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Physiotherapists for Sports Medicine Facilities

Physiotherapists are a fixture in all medical facilities especially in sports medicine service provider


They are health professional who focuses on the restoration of health and movement of certain body parts that underwent a traumatic accident or any sports related injuries.

Physiotherapists were people who devise and practices mobility techniques and exercises to bring back muscle movement or rehabilitate an injured body part.

In Australia, there are about 4.5 million people are involved in organized sports and every year there is an average of 5600 sports related injuries reported. Most of them are men. In the US, there is a slightly higher rate of sports injuries and most were from high school sports.

And due to these statistics, there is also an increase in the physiotherapist demands. More and more young people are considering the field of physiotherapy as it can be a lucrative and in demand profession all over the world.

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How to Avoid Single-Bicycle Crashes

The resulting paper, 'What do cyclists need to see to avoid single-bicycle crashes?', has been awarded two prizes from insurers Liberty Mutual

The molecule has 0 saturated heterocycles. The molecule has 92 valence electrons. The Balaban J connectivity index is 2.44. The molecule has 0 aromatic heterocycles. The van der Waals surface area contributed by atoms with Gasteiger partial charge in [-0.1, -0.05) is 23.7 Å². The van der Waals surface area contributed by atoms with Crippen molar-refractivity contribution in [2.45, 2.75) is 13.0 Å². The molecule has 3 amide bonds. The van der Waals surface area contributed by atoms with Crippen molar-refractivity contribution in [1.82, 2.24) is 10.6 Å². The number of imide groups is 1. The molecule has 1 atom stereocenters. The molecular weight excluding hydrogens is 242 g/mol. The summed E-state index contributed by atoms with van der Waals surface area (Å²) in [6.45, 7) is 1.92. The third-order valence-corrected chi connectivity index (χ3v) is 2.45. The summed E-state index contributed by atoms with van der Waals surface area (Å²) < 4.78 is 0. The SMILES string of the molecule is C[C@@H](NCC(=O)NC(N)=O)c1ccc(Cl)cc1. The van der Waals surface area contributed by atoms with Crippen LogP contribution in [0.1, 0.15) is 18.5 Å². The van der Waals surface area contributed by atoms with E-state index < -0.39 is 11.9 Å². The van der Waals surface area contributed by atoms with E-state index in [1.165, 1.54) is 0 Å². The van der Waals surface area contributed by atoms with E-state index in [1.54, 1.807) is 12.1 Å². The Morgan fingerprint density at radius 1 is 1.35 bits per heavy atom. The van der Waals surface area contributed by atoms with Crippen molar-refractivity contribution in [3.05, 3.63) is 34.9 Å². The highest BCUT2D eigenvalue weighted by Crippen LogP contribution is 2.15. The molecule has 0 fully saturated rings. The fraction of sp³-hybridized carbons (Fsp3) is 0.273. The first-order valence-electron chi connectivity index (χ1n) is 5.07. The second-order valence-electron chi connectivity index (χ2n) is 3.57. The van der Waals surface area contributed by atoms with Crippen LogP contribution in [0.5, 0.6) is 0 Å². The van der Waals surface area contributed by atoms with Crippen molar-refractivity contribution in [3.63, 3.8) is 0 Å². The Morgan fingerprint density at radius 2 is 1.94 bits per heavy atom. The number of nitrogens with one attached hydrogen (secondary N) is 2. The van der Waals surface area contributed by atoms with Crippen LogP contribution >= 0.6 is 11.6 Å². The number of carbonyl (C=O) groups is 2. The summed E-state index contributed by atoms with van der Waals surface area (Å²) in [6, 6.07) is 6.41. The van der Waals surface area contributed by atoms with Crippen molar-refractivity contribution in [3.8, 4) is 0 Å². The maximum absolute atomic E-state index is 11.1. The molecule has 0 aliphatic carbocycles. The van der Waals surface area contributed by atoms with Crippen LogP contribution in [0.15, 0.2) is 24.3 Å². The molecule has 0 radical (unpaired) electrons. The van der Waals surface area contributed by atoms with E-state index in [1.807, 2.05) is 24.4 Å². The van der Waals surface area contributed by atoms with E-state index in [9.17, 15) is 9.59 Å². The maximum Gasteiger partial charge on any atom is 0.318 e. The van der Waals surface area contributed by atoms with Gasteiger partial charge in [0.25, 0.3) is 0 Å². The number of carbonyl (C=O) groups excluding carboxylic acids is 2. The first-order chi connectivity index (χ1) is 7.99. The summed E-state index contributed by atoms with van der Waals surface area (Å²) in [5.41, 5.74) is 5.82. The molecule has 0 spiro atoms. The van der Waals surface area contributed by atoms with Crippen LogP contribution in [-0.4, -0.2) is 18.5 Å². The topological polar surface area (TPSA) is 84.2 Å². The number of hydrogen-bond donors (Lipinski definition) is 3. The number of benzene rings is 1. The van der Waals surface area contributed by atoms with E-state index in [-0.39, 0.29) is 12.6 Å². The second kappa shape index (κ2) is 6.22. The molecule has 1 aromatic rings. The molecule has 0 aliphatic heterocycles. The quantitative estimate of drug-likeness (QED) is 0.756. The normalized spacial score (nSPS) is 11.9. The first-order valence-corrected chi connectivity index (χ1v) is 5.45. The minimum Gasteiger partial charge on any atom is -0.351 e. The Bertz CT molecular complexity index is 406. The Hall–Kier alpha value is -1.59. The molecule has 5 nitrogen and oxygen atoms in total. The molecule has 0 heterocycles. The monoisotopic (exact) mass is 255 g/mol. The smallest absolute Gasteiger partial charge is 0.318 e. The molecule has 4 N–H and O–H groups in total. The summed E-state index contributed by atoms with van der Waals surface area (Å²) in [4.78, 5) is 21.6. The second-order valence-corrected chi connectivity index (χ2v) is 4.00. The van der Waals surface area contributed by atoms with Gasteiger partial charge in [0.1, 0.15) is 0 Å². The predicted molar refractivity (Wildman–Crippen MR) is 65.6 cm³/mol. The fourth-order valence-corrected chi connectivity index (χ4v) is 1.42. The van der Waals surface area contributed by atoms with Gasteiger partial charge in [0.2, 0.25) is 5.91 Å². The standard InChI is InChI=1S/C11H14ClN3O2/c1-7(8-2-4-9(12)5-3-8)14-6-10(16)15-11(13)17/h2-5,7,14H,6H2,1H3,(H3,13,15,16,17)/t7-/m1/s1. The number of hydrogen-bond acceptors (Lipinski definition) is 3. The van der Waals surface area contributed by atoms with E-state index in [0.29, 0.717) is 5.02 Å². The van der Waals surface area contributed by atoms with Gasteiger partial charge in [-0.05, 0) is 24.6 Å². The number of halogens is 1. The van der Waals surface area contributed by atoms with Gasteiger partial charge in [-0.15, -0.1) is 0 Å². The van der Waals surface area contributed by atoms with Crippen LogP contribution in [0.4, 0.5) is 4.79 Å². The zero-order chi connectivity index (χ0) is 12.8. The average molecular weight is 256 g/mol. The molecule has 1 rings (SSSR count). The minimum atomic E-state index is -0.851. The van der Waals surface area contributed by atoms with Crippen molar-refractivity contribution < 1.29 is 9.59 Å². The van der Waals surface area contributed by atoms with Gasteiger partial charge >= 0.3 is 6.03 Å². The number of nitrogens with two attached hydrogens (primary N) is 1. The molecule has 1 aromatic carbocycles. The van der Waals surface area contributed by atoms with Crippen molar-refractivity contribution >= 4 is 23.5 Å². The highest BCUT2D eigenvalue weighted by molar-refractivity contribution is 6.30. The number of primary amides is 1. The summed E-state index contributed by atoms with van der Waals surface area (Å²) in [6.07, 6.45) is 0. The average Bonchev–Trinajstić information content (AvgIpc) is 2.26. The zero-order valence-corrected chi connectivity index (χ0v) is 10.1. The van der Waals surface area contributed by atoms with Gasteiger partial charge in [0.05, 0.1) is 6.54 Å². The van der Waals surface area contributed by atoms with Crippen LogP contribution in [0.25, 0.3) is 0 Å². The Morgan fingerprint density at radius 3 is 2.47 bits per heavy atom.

With the 'Wiggins effect' in full swing after London 2012 and people taking up cycling for sport or recreation like never before, the safety of the country's cyclists has never been more important.

Crashes are an unfortunate fact of life for many travelling on our roads and bicycle paths, but how and why they happen is not always well understood. In the Netherlands alone, A&E Departments treat 46,000 injuries sustained in single-bicycle incidents each year, 6000 of which lead to hospital admission. Reducing the number of bicycle accidents is thus good for the public purse as well as for the cyclists themselves.

Faced with such figures, two Dutch academics, Paul Schepers and Berry den Brinker, set out to learn more about single-bicycle crashes. The resulting paper, 'What do cyclists need to see to avoid single-bicycle crashes?', has been awarded two prizes from insurers Liberty Mutual: 'Best Paper Published in the Journal Ergonomics' (54/4 2011, 315­-327) and the '2012 IEA/Liberty Mutual Medal in Occupational Safety and Ergonomics'.

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Jump, Flip, Twist and Enjoy Gymnastics Safely

AAOS offers gymnastics safety tips


Gymnastics is a rigorous sport requiring long hours of practice and complex physical movements. In addition to the weight-bearing stress placed on the upper body during many gymnastics moves, the countless twists, flips and landings put gymnasts at risk for injuries.

Common gymnastics injuries are often from overuse or simple stress, and may include:

  • wrist and shoulder injuries
  • elbow dislocations
  • foot and ankle injuries
  • ACL injuries
  • back injuries, such as lower lumbar spine stress fractures, otherwise known as spondylolysis.


According to the U.S. Consumer Product Safety Commission, more than 75,000 Americans (children and adults) were treated in hospitals, doctors’ offices and emergency rooms for gymnastics-related injuries in 2010. The medical costs alone totaled nearly $170 million.

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